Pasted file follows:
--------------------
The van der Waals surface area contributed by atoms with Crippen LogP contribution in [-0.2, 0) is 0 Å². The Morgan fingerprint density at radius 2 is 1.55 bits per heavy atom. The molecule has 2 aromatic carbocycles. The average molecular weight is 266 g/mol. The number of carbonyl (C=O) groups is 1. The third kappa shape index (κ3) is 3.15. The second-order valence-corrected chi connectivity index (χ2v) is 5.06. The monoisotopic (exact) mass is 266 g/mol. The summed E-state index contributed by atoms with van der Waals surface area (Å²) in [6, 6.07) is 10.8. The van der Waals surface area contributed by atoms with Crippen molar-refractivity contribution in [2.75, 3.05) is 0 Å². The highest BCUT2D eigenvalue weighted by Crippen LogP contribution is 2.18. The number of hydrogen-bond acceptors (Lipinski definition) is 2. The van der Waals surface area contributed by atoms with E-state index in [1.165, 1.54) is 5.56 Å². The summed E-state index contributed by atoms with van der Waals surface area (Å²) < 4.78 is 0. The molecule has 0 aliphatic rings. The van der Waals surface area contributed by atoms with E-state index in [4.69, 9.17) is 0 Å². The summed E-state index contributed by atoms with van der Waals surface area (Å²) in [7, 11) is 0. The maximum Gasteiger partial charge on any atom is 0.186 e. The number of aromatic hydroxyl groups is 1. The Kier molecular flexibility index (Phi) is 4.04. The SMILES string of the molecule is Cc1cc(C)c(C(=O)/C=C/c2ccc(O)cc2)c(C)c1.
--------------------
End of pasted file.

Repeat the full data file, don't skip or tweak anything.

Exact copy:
The van der Waals surface area contributed by atoms with Crippen LogP contribution in [-0.2, 0) is 0 Å². The Morgan fingerprint density at radius 2 is 1.55 bits per heavy atom. The molecule has 2 aromatic carbocycles. The average molecular weight is 266 g/mol. The number of carbonyl (C=O) groups is 1. The third kappa shape index (κ3) is 3.15. The second-order valence-corrected chi connectivity index (χ2v) is 5.06. The monoisotopic (exact) mass is 266 g/mol. The summed E-state index contributed by atoms with van der Waals surface area (Å²) in [6, 6.07) is 10.8. The van der Waals surface area contributed by atoms with Crippen molar-refractivity contribution in [2.75, 3.05) is 0 Å². The highest BCUT2D eigenvalue weighted by Crippen LogP contribution is 2.18. The number of hydrogen-bond acceptors (Lipinski definition) is 2. The van der Waals surface area contributed by atoms with E-state index in [1.165, 1.54) is 5.56 Å². The summed E-state index contributed by atoms with van der Waals surface area (Å²) < 4.78 is 0. The molecule has 0 aliphatic rings. The van der Waals surface area contributed by atoms with E-state index in [4.69, 9.17) is 0 Å². The summed E-state index contributed by atoms with van der Waals surface area (Å²) in [7, 11) is 0. The maximum Gasteiger partial charge on any atom is 0.186 e. The number of aromatic hydroxyl groups is 1. The Kier molecular flexibility index (Phi) is 4.04. The SMILES string of the molecule is Cc1cc(C)c(C(=O)/C=C/c2ccc(O)cc2)c(C)c1.